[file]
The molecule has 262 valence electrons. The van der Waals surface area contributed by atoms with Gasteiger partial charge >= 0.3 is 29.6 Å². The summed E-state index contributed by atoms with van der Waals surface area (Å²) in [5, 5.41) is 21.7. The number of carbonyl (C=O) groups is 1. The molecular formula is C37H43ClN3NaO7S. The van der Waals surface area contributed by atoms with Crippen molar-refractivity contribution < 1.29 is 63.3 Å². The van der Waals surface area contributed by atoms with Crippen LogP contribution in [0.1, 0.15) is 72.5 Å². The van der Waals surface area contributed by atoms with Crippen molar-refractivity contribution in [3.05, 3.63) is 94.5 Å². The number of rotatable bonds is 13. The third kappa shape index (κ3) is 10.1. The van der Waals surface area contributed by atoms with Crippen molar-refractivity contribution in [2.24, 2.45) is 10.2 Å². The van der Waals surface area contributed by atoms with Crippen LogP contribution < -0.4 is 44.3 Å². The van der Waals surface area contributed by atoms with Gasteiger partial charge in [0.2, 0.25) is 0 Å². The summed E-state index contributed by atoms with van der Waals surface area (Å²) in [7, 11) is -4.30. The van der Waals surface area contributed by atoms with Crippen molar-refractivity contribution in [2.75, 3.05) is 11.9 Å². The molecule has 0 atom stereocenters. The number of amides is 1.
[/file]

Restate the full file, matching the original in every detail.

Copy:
The molecule has 262 valence electrons. The van der Waals surface area contributed by atoms with Gasteiger partial charge >= 0.3 is 29.6 Å². The summed E-state index contributed by atoms with van der Waals surface area (Å²) in [5, 5.41) is 21.7. The number of carbonyl (C=O) groups is 1. The molecular formula is C37H43ClN3NaO7S. The van der Waals surface area contributed by atoms with Crippen molar-refractivity contribution < 1.29 is 63.3 Å². The van der Waals surface area contributed by atoms with Crippen LogP contribution in [0.1, 0.15) is 72.5 Å². The van der Waals surface area contributed by atoms with Crippen molar-refractivity contribution in [3.05, 3.63) is 94.5 Å². The number of rotatable bonds is 13. The third kappa shape index (κ3) is 10.1. The van der Waals surface area contributed by atoms with Crippen molar-refractivity contribution in [2.24, 2.45) is 10.2 Å². The van der Waals surface area contributed by atoms with Crippen LogP contribution < -0.4 is 44.3 Å². The van der Waals surface area contributed by atoms with Gasteiger partial charge in [0.2, 0.25) is 0 Å². The summed E-state index contributed by atoms with van der Waals surface area (Å²) in [7, 11) is -4.30. The van der Waals surface area contributed by atoms with Crippen molar-refractivity contribution in [2.75, 3.05) is 11.9 Å². The molecule has 0 atom stereocenters. The number of amides is 1.